# Molecular Simulation/Solids

## The Structure and Dynamics of Simple Solids

Solids have regular periodic structures where the atoms are held at fixed lattice points in the 3-D rigid framework. This regular repeating structure can take different forms and is usually represented by a unit cell, where the entire solid structure is the repeated translations of this cell. Since the atoms cannot move freely, this allows solids to have a fixed volume and shape, which is only distorted by an applied force. However, atoms in solids do still have motion. They vibrate around their lattice positions and therefore their position fluctuates slightly around the lattice point. This can be thought of as the atom being tethered to the point, but being able to slightly vibrate around it. The intermolecular interactions between the atoms keep them in their fixed positions. These forces depend on the composition of the solid and could include forces such as London dispersion, dipole-dipole, quadrupole-quadrupole, and hydrogen bonding. [1] The temperatures at which these solids occur are low enough that the atoms do not have enough energy to overcome these forces and move away from their fixed position. This keeps the solid tightly packed and eliminates most of the space between atoms or molecules. This gives solids their dense property. Figure 1 shows a molecular dynamics simulation of solid argon at 50 K, where the atoms are all vibrating around their fixed lattice points. Argon atoms only have london dispersion intermolecular forces, which are described by the Lennard-Jones potential. The Lennard-Jones equation below accounts for the London dispersion attractive forces and the Pauli repulsion forces between atoms.

${\displaystyle {\mathcal {V}}\left(r\right)=4\varepsilon \left[\left({\frac {\sigma }{r}}\right)^{12}-\left({\frac {\sigma }{r}}\right)^{6}\right]=\varepsilon \left[\left({\frac {R_{min}}{r}}\right)^{12}-2\left({\frac {R_{min}}{r}}\right)^{6}\right]}$

The intermolecular distance between the argon atoms ${\displaystyle r}$  is equal to ${\displaystyle R_{\min }}$ . This means that the atoms are at the same distance as the minima of this potential energy function. This maximizes the intermolecular forces by giving the most negative potential. The atoms in the solid argon are held together by these strong forces of attraction and are tightly packed to minimize empty space.

## Differences in the Radial Distribution Function

The radial distribution function ${\displaystyle g(r)}$  relates the bulk density ${\displaystyle \rho }$  of a solid, liquid, or gas to the local density ${\displaystyle \rho }$ ${\displaystyle (r)}$  at a distance ${\displaystyle r}$  from a certain molecule or atom. The equation that relates these parameters is found below.[2]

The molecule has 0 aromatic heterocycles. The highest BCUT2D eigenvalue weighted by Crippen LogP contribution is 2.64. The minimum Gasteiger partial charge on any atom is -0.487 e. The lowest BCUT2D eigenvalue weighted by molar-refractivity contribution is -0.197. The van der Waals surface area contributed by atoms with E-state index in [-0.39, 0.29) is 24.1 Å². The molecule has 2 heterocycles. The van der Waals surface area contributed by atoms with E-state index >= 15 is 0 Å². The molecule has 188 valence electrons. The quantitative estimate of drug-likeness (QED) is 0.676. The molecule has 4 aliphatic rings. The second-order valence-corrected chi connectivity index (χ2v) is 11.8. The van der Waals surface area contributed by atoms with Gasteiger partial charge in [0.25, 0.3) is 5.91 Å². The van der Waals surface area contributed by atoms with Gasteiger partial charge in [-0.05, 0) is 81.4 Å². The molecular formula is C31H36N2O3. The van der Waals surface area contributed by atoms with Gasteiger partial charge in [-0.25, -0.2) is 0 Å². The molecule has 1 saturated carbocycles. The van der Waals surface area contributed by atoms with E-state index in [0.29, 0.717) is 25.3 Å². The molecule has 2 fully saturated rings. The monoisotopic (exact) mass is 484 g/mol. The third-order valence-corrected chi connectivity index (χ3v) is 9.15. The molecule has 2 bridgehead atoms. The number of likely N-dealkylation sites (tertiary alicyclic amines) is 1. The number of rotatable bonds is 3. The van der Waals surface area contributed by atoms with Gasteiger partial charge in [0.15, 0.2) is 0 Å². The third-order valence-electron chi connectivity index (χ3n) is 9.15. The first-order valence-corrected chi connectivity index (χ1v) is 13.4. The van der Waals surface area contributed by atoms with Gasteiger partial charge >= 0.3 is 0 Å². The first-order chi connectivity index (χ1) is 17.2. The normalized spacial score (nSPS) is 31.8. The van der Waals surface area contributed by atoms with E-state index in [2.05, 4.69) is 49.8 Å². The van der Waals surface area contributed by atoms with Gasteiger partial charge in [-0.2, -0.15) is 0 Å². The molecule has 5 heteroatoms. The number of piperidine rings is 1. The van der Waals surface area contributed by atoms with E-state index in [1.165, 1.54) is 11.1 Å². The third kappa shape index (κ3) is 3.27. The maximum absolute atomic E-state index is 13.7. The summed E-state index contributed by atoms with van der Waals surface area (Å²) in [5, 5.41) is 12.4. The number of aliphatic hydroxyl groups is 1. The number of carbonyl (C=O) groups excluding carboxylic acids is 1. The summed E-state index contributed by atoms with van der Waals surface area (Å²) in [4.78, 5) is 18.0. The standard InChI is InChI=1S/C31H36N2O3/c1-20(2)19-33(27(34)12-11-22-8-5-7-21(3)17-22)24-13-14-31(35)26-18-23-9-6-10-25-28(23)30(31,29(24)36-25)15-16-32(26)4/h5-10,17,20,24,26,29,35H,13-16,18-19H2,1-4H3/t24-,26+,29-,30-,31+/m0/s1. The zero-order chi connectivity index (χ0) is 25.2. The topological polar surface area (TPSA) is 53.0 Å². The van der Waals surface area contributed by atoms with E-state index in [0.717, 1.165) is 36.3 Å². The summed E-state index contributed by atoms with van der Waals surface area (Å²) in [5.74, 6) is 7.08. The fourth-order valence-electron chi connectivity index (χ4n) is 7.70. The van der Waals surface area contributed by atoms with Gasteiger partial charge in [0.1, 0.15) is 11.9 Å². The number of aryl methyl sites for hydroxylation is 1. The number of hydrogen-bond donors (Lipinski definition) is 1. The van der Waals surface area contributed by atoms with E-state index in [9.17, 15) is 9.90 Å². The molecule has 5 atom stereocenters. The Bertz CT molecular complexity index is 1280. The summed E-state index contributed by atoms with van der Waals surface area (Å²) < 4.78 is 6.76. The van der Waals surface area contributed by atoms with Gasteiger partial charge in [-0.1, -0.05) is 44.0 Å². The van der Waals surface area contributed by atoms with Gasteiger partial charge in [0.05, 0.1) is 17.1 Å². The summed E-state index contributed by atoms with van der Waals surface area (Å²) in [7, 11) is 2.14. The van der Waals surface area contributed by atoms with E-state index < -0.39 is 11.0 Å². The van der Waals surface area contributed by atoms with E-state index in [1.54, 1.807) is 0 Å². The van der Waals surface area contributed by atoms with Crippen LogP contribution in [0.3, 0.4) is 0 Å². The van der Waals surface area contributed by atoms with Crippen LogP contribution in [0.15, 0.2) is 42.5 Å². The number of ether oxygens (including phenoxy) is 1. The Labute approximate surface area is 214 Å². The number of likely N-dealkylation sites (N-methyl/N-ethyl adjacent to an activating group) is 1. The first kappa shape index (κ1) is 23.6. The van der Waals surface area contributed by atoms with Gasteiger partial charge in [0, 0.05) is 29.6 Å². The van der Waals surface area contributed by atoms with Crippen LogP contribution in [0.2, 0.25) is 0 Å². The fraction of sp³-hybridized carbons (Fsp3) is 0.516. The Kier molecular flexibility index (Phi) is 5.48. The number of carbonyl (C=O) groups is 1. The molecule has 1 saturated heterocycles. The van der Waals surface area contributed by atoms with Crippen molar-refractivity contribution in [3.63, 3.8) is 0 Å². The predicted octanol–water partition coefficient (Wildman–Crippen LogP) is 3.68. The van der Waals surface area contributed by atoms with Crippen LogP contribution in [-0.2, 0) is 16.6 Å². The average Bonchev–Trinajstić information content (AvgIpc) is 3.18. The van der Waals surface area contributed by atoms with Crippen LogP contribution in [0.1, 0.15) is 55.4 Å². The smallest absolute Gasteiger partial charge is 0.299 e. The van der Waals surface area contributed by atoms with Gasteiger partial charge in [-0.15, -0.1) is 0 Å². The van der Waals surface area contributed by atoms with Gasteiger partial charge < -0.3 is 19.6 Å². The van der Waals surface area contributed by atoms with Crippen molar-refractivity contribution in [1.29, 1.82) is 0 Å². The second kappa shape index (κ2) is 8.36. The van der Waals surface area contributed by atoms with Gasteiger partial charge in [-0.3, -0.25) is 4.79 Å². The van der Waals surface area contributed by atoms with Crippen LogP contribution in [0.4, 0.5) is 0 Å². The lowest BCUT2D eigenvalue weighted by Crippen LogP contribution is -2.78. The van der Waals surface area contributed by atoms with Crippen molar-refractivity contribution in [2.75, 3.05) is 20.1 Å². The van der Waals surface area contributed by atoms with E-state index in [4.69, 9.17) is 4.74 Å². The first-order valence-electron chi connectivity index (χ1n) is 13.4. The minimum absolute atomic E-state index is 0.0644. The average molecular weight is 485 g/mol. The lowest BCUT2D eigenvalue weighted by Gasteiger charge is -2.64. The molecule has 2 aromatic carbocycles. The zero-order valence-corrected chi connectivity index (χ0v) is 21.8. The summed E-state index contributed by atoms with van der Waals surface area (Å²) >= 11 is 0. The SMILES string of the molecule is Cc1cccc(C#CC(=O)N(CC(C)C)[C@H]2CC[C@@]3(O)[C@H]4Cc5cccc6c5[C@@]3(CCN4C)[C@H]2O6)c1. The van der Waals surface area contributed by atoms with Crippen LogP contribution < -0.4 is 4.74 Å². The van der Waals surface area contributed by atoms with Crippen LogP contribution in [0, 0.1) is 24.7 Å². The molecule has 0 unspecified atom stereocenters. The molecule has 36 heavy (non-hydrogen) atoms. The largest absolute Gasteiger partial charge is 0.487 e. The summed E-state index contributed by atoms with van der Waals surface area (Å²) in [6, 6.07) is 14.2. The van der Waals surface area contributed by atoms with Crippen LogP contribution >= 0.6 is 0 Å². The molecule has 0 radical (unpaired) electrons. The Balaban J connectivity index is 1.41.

${\displaystyle \rho (r)=\rho ^{bulk}g(r)}$

The radial distribution functions of solid, liquid, and gaseous argon can be seen in Figure 2. In a solid, particles are found at defined positions, which is shown by the discrete peaks at values of ${\displaystyle \sigma }$ , ${\displaystyle {\sqrt {2}}}$ ${\displaystyle \sigma }$ , ${\displaystyle {\sqrt {3}}}$ ${\displaystyle \sigma }$ , ${\displaystyle 2}$ ${\displaystyle \sigma }$ , etc. The peaks of this radial distribution function are also broadened due to the molecules fluctuating around their lattice positions and occupying slightly different positions in this range. The regions of the function with ${\displaystyle g(r)=0}$  are regions where there is a zero probability of finding another molecule or atom. There is a zero probability between the peaks in a solid radial distribution function because of the regular structure where all of the molecules are packed tightly to most efficiently fill the space. This leaves regular intervals of spaces where no atoms or molecules are present. Also, each peak in a radial distribution function represents a coordination sphere where there is a high probability of finding molecules.[3] Each subsequent peak represents a coordination sphere that is farther from the origin molecule and therefore the nearest neighbours are in the first coordination sphere. It is also important to note that ${\displaystyle g(r)\approx 0}$  when ${\displaystyle r<\sigma }$ . In this scenario, the electron density clouds of the two atoms are overlapping, causing the potential energy to be prohibitively high.